Over the top
Sofia Coppola's "Marie Antoinette" causes an overdose of extravagant shapes.
While some may dispute director Sofia Coppola's portrayal of the Marie Antoinette as a vapid girl who loved shopping, no one can argue with the film's powerful influence on fashion.
Vogue magazine has decreed that the extravagant, over-the-top voluminous 18th century gowns in Sofia Coppola's "Marie Antoinette" - designed by Oscar-winner Milena Canonero is the biggest influence on fashion this year.
"It's all about volume," the rag mag editrix Anna Wintour declared in a recent TV interview and who in their right mind would disagree with this indisputable style sneer.
While some may dispute Coppola's portrayal of the young queen as a vapid, bubbly fun-loving girl who loved shopping, partying and sipping champagne, no one can argue with the film's powerful influence on today's apparel market.
So go ahead and blame the French teen queen for this latest fashion flashback - bubble skirts, sack dresses, empire waists, vests, corsets and leggings (worn all at once, please) on the international designer runways.
Several London designers embraced the bigger-is-better fashion theory during their collections. Dolce & Gabbana did molded corset dresses with enormous bubble butts (with platform shoes, just to make life and walking a runway- a little more perilous) in their Milan collection.
Peter Som showed billowing coats and high waisted organza gowns in his recent Big Apple show. Anna Sui's New York show was a wave to Marie Antoinette with French revolutionary hats, leggings and high boots, along with scads of voluminous bubble skirts and tent dresses.
This week Nicky Hilton took a turn modeling in Roberto Cavalli's Milan show, wearing an enormous bright red bubble butt dress that only added more fuel to the pregnancy rumors fire.
Gosh, isn't that just what women look for in an outfit; something that adds "volume" to one's figure, especially around the hips and ass?
I know I do. "May I help you find something," the helpful salesgirl will ask. And I always reply, "Yes, please. I'd like a dress that makes me look as wide as I am tall,"
This season, it won't be hard to find. But truth be told, neither you nor I will be able to resist this royal pain of a fashion craze. And after flipping through a few fashion magazines in a doctor's waiting room, we will undoubtedly find ourselves trying on bits of the Antoinette look. For Fall, it will be nipped military jackets and bubble skirts with fur touches in rich velvets and plummy hues. For next spring, we'll be hankering for those tent dresses and empire waist frocks, albeit in lighter fabrics and mouthwatering pastel colors.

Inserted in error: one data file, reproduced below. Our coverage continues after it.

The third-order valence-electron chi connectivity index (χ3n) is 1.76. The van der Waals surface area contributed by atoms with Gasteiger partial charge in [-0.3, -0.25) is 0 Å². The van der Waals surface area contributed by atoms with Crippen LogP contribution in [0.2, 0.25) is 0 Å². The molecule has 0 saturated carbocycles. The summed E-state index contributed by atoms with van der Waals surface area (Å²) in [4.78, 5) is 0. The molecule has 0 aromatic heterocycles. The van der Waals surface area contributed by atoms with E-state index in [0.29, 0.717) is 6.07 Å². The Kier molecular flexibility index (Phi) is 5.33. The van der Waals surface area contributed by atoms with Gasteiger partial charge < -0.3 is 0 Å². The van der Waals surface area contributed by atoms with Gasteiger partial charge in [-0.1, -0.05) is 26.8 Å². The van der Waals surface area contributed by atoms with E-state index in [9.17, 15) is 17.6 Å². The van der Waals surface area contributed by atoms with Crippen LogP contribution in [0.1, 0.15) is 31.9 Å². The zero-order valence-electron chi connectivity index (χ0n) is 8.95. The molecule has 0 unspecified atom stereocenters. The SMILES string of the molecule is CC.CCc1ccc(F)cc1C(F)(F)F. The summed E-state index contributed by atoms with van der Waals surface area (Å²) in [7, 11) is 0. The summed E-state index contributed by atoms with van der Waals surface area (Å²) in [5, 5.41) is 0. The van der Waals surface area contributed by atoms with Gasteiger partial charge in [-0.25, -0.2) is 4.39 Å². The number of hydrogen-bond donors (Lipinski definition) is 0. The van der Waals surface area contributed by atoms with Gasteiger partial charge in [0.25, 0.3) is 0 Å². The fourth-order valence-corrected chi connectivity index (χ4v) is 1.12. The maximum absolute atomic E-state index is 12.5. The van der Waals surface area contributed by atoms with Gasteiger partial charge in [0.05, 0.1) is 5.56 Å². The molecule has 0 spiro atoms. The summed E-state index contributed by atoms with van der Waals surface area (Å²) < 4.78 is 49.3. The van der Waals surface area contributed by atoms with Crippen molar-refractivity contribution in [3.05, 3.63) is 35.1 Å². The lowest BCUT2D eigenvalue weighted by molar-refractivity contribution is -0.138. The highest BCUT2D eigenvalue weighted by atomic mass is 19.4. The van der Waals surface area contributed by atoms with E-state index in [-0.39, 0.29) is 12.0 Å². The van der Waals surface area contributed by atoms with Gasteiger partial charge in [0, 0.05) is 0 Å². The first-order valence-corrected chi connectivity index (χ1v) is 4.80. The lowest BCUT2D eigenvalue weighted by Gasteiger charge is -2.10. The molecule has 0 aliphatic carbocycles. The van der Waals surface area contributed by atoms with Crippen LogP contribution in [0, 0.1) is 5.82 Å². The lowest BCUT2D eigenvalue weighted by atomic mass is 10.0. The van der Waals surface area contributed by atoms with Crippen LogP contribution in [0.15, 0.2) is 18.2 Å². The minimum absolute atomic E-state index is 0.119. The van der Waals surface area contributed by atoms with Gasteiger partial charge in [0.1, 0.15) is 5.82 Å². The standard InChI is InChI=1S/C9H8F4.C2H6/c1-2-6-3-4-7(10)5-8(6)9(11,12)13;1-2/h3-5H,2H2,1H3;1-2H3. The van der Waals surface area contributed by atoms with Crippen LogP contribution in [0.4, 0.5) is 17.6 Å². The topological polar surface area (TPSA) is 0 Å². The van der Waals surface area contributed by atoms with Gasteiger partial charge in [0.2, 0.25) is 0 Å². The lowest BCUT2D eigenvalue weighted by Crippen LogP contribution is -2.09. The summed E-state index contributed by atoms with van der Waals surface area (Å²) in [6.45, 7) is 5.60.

If you really need to be in step with the Marie trend, you can always pick up a pair of Manolo Blahnik's period footwear from the film. The shoe designer is selling a limited edition of his Marie shoes in his Euro boutiques.
Coppola is actually a talented fashion photographer and clothing designer in her own right. She even worked briefly for Chanel designer Karl Lagerfeld in Paris when she was 15. So it's fitting that Chanel hosted her LA premiere party at the Chateau Marmont this week.
The historic Hollywood hotel originally designed with a whiff of a Loire Valley chateau was transformed for the night into a mini-Versailles, complete with a black-and-white tile ballroom, crystal chandeliers, a gilded hall of mirrors lounge and more bouquets of pink flowers and piles of pastel bonbons than you could wave a feathered fan at.
And of course, several of the celebrity party-goers including Mischa Barton - got into the Marie mood by wearing Chanel. Even Coppola, who is several months pregnant, was regal in a Chanel empire waist chiffon frock, ankle strap shoes and bright red Antoinette lips.
According to most awards observers, Canonero is a lock for a Globe, Guild and Oscar nomination for her sumptuous "Antoinette" costumes in mouth-watering candy colors. "She' definitely the frontrunner for best costumes at this point," predicts one awards handicapper. "She's the one to beat."
But this expert prediction could be because Coppola's frivolous film should get something, now shouldn't it, and best director, best screenplay, best actress/ actor just ain't gonna happen.
Now for the bad news: this is not the end of queenly film fashion trends.
To be sure, it's doubtful that the dowdy costumes Helen Mirrren wears to portray the reigning Queen Elizabeth in "The Queen," will end up in anyone's closet who doesn't live in an assisted living retirement community.
But brace yourselves for another royal fashion trend in 2007 sparked by "The Other Boleyn Girl, " starring Scarlett Johansson as Mary and Natalie Portman as Anne Boleyn, sisters who fought for the affections of Henry VIII, the monarch who liked to cut his ties with troublesome ex-wives with a swift axe blow.
And this week, The Hollywood Reporter announced that Johansson has signed on for the lead in another Tudor period film, "Mary Queen of Scots."
Gosh, I can hardly wait for the Tudor trend: somber black velvet gowns, long gauze veils, and stiff white neck ruffs.
Sadly, just like poor little Marie A, Mary's life also had a cutting edge end. She was beheaded in 1587 for treason, implicated in a plot to assassinate her sister Elizabeth.
If only it were that easy to get rid of film-inspired fashion trends.